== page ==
“Block printing is the essence of slow fashion, with each part of the process done by hand,” Jeremy Fritzhand says. “I love that each part of the community specializes in a different part of the process, and everyone works together to create truly unique textile products.”
Fritzhand is the co-founder and CEO of Studio Bagru, a textile company based out of a small Indian town located 30 kilometers outside Jaipur, Rajasthan’s capital. He founded the company alongside Varun Sharma. The town, Bagru, has a rich history in block printing—artisans in the area have been practicing the art for 350 years.
To honor the traditions of their ancestors, Studio Bagru’s artisans have resisted the conversion to screen printing—a more commercially-efficient method of printing adopted by many of the surrounding towns—and are relying on traditional processes brought to Bagru in the 17th century. “I started Studio Bagru to continue to spread awareness about block printing and socially responsible textiles and sourcing,” he said, “as well as encourage entrepreneurial development within the block-printing community.”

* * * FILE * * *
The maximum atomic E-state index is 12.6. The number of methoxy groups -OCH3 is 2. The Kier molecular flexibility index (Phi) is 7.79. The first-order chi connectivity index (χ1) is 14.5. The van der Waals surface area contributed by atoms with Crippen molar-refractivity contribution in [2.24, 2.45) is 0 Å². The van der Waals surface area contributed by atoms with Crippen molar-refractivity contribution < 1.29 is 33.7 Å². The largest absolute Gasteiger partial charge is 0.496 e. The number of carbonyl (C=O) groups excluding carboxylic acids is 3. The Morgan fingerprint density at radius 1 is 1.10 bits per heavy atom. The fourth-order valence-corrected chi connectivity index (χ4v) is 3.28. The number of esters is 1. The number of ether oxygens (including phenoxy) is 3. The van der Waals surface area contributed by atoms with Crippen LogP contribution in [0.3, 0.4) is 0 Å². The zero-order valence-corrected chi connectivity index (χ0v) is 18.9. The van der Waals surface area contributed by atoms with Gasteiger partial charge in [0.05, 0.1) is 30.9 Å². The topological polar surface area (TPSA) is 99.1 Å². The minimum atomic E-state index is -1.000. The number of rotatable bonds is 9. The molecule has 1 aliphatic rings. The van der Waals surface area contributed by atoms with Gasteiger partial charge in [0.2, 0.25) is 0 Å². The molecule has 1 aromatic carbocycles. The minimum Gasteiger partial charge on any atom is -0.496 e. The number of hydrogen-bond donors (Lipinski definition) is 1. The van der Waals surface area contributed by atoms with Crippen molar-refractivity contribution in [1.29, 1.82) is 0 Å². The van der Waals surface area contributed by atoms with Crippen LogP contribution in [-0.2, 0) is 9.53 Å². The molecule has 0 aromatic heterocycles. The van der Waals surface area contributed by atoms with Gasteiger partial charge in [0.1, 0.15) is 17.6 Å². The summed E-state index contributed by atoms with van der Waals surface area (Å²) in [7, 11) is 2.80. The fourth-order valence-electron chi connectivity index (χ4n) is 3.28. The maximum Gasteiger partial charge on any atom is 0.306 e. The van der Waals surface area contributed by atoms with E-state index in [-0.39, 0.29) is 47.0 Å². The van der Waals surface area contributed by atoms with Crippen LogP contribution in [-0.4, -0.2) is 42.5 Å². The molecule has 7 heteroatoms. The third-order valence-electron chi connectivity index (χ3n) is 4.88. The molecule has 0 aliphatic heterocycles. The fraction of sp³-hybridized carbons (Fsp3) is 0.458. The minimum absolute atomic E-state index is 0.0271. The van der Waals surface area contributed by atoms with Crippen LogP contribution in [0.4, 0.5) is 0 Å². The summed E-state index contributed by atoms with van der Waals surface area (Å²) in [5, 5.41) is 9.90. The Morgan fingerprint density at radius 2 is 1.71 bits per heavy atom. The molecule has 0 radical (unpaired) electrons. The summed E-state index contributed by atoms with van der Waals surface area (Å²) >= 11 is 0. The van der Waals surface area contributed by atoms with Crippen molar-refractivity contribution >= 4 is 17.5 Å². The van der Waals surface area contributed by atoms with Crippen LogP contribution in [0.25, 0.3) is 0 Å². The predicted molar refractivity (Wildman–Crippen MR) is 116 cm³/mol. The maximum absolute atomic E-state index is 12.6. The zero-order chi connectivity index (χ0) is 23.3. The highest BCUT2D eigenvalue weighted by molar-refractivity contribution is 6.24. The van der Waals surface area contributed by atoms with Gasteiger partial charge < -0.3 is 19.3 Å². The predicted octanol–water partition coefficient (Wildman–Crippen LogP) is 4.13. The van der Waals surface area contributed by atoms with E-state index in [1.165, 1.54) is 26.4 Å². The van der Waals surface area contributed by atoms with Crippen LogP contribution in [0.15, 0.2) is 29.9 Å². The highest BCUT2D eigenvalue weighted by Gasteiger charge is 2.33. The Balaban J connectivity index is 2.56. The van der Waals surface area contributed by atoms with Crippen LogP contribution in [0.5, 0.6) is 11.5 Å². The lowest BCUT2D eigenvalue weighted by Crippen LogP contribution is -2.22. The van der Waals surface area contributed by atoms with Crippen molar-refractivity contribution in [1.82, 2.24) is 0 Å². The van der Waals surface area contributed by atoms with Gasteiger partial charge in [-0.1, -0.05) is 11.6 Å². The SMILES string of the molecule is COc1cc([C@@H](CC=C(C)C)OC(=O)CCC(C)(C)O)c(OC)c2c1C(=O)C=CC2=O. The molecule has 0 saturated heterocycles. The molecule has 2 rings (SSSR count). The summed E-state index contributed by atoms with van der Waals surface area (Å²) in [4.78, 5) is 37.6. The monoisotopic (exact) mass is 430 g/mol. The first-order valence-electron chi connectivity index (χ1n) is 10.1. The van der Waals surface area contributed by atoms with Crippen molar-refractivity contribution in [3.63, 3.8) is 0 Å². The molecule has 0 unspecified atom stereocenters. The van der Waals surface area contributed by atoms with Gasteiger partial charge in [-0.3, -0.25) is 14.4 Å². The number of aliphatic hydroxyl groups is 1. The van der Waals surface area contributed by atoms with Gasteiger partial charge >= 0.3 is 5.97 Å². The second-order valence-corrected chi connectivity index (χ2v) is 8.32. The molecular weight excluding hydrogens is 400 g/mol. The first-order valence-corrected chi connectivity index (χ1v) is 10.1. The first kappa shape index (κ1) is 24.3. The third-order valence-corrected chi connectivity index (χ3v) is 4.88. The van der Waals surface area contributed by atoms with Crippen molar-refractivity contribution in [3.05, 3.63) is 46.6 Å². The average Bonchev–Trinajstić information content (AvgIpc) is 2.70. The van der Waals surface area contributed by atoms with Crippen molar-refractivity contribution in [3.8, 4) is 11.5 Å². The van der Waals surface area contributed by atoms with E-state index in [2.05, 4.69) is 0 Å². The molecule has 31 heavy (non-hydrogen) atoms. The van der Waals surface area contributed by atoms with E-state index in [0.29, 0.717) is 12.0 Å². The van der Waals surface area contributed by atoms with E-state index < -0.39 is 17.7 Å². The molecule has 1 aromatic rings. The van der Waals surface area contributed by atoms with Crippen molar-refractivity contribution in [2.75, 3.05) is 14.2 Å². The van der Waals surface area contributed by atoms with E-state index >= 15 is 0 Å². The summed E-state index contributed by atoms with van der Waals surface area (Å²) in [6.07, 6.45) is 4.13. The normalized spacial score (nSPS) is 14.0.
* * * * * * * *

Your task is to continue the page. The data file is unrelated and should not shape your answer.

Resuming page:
Fritzhand, a native of Cincinnati, Ohio, became interested in block printing as a study abroad student in India. His class visited the village of Bargru, and he became “immediately inspired.” Afterwards, he applied and was awarded an entrepreneurial fellowship by his school, Union College. He moved to Bagru after graduation to start a grassroots block printing cooperative, which eventually became Bagru Textiles. Bagru Studios was then born as a scaled company under the Bagru Textiles umbrella, creating block printed collections of apparel, home textiles and accessories.